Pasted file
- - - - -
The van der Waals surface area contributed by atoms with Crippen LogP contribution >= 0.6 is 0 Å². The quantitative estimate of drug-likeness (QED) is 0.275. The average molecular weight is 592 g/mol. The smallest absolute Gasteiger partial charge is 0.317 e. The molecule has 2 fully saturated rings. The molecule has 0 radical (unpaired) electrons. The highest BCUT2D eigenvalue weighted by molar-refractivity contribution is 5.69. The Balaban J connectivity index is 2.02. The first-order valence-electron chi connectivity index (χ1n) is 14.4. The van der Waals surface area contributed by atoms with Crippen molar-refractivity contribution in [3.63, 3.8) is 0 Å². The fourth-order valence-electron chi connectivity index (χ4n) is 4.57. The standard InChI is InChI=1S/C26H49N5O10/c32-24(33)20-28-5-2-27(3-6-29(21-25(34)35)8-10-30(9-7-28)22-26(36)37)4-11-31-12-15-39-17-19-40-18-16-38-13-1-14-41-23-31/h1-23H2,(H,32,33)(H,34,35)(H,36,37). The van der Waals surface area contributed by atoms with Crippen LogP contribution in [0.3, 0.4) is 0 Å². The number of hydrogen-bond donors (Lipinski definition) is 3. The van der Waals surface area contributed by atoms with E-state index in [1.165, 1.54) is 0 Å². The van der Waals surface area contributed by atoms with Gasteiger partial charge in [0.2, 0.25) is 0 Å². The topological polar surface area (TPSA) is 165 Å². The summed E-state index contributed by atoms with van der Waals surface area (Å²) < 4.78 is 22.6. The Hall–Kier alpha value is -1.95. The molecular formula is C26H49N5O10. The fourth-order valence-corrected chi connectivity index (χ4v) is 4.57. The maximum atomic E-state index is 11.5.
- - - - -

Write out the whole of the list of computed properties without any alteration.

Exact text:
The van der Waals surface area contributed by atoms with Crippen LogP contribution >= 0.6 is 0 Å². The quantitative estimate of drug-likeness (QED) is 0.275. The average molecular weight is 592 g/mol. The smallest absolute Gasteiger partial charge is 0.317 e. The molecule has 2 fully saturated rings. The molecule has 0 radical (unpaired) electrons. The highest BCUT2D eigenvalue weighted by molar-refractivity contribution is 5.69. The Balaban J connectivity index is 2.02. The first-order valence-electron chi connectivity index (χ1n) is 14.4. The van der Waals surface area contributed by atoms with Crippen molar-refractivity contribution in [3.63, 3.8) is 0 Å². The fourth-order valence-electron chi connectivity index (χ4n) is 4.57. The standard InChI is InChI=1S/C26H49N5O10/c32-24(33)20-28-5-2-27(3-6-29(21-25(34)35)8-10-30(9-7-28)22-26(36)37)4-11-31-12-15-39-17-19-40-18-16-38-13-1-14-41-23-31/h1-23H2,(H,32,33)(H,34,35)(H,36,37). The van der Waals surface area contributed by atoms with Crippen LogP contribution in [0.3, 0.4) is 0 Å². The number of hydrogen-bond donors (Lipinski definition) is 3. The van der Waals surface area contributed by atoms with E-state index in [1.165, 1.54) is 0 Å². The van der Waals surface area contributed by atoms with Gasteiger partial charge in [0.2, 0.25) is 0 Å². The topological polar surface area (TPSA) is 165 Å². The summed E-state index contributed by atoms with van der Waals surface area (Å²) < 4.78 is 22.6. The Hall–Kier alpha value is -1.95. The molecular formula is C26H49N5O10. The fourth-order valence-corrected chi connectivity index (χ4v) is 4.57. The maximum atomic E-state index is 11.5.